Signatures of selection are regions in the genome that have been preferentially increased in frequency and fixed in a population because of their functional importance in specific processes. These regions can be detected because of their lower genetic variability and specific regional linkage disequilibrium (LD) patterns.
By comparing the differences in regional LD variation between dairy and beef cattle types, and between indicine and taurine subspecies, we aim at finding signatures of selection for production and adaptation in cattle breeds. The VarLD method was applied to compare the LD variation in the autosomal genome between breeds, including Angus and Brown Swiss, representing taurine breeds, and Nelore and Gir, representing indicine breeds. Genomic regions containing the top 0.01 and 0.1 percentile of signals were characterized using the UMD3.1 Bos taurus genome assembly to identify genes in those regions and compared with previously reported selection signatures and regions with copy number variation.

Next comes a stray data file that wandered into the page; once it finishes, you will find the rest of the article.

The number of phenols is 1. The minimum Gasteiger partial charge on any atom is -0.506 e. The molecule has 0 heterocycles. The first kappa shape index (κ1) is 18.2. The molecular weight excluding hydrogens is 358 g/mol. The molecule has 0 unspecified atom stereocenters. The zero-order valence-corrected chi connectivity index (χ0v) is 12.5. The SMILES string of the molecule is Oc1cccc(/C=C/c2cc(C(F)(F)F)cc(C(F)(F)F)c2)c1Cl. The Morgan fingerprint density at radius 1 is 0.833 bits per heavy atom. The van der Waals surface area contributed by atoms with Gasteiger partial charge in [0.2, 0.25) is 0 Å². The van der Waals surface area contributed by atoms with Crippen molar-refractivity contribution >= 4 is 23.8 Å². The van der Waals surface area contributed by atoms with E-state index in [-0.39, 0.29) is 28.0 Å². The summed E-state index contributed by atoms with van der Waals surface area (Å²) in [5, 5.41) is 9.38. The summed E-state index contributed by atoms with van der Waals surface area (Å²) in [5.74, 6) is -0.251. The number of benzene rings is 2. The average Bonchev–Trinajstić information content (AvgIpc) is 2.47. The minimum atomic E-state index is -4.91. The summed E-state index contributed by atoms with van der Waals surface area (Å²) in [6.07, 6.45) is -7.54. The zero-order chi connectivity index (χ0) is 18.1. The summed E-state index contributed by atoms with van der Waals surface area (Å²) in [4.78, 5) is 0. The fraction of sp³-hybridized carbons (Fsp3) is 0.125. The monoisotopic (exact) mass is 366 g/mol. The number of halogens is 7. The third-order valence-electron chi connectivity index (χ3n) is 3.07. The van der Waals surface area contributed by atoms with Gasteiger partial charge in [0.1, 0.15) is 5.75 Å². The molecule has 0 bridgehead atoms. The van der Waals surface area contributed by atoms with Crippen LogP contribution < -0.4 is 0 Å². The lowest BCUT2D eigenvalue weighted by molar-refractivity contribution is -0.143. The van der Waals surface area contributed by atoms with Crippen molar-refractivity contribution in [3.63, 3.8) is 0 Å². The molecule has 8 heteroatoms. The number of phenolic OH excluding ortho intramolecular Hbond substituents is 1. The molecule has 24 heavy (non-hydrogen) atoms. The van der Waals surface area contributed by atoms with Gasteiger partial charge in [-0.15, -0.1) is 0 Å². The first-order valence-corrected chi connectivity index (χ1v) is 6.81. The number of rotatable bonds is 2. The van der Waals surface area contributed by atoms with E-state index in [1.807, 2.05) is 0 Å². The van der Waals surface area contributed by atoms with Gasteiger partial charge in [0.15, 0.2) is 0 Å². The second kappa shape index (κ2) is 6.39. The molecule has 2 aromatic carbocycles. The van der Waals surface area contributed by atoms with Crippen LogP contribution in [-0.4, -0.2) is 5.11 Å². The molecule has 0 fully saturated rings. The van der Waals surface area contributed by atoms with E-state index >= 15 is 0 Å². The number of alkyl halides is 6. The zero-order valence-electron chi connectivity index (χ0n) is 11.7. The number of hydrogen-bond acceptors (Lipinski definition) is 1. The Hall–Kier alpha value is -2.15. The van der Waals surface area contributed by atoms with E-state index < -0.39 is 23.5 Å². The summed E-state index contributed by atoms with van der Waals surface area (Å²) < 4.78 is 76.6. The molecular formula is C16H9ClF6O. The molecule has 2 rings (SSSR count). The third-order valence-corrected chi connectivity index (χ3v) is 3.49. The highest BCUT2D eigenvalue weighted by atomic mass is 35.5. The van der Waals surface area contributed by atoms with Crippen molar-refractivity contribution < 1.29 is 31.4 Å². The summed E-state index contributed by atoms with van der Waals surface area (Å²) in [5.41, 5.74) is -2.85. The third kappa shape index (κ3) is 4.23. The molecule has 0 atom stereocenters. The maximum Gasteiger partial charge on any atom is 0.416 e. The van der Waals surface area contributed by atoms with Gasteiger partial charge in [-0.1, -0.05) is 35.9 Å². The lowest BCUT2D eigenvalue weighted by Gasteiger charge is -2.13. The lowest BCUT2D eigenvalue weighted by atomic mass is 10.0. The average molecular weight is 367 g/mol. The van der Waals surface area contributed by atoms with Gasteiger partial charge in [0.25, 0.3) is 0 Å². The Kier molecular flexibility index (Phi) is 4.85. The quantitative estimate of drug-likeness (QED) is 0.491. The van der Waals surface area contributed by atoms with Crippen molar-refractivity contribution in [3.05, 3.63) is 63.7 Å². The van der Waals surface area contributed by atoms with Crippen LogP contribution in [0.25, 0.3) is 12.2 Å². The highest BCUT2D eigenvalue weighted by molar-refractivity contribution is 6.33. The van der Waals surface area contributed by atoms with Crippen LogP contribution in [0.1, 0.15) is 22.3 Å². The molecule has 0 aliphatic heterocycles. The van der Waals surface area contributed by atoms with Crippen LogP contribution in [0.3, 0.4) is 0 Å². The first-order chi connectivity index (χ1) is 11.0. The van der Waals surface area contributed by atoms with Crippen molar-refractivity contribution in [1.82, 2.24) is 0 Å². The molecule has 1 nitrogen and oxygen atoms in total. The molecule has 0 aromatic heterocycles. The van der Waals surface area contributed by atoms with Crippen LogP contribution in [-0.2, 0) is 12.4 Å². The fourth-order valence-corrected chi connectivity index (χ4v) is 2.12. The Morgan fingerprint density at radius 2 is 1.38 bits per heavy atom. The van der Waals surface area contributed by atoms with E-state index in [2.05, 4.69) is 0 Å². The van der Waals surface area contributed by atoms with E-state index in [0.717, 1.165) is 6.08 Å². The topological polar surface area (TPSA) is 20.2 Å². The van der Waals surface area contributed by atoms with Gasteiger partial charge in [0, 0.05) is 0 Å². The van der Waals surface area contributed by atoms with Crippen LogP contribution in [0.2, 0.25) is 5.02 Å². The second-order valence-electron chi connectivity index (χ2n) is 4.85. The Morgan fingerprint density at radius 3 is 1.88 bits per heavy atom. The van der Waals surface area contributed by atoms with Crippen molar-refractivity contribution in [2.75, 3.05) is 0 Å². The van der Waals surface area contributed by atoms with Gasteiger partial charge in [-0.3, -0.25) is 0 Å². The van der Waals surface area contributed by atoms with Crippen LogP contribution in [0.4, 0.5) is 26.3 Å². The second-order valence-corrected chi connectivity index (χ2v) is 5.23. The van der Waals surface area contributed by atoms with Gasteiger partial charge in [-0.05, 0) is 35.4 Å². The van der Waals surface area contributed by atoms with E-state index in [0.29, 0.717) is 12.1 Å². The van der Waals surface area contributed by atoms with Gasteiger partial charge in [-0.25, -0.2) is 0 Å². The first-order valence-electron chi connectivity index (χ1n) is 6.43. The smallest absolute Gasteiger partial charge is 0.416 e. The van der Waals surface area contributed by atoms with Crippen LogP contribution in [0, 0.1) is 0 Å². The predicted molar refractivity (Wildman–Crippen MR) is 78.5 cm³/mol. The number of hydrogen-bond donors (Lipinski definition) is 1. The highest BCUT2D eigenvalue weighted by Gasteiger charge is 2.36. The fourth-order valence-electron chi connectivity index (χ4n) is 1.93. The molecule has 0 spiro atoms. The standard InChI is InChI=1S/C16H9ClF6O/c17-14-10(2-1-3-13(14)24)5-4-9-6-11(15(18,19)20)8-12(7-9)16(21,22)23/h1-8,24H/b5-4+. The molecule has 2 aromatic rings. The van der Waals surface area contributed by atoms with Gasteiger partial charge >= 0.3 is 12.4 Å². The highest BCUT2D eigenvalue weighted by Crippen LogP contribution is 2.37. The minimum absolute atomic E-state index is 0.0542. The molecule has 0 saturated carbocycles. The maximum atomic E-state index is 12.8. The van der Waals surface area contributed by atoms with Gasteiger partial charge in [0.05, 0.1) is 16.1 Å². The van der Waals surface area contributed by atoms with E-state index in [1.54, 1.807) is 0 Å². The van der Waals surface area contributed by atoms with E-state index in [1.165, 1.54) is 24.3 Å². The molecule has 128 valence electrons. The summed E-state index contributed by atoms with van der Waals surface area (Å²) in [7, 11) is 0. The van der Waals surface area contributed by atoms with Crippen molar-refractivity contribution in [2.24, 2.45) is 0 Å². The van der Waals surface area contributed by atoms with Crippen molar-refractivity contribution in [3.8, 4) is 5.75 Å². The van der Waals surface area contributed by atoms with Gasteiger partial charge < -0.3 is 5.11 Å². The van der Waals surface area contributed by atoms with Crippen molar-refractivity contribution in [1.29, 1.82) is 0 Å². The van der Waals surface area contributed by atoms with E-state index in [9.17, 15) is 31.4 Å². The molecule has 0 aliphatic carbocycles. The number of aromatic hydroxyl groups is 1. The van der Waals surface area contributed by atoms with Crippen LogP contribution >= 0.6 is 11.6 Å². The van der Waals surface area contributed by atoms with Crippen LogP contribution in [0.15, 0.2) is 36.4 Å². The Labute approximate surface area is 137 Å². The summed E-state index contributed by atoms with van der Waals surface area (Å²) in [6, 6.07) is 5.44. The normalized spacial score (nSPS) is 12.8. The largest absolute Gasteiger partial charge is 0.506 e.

For all comparisons, the top 0.01 and 0.1 percentile included 26 and 165 signals and 17 and 125 genes, respectively, including TECRL, BT.23182 or FPPS, CAST, MYOM1, UVRAG and DNAJA1.
The VarLD method is a powerful tool to identify differences in linkage disequilibrium between cattle populations and putative signatures of selection with potential adaptive and productive importance.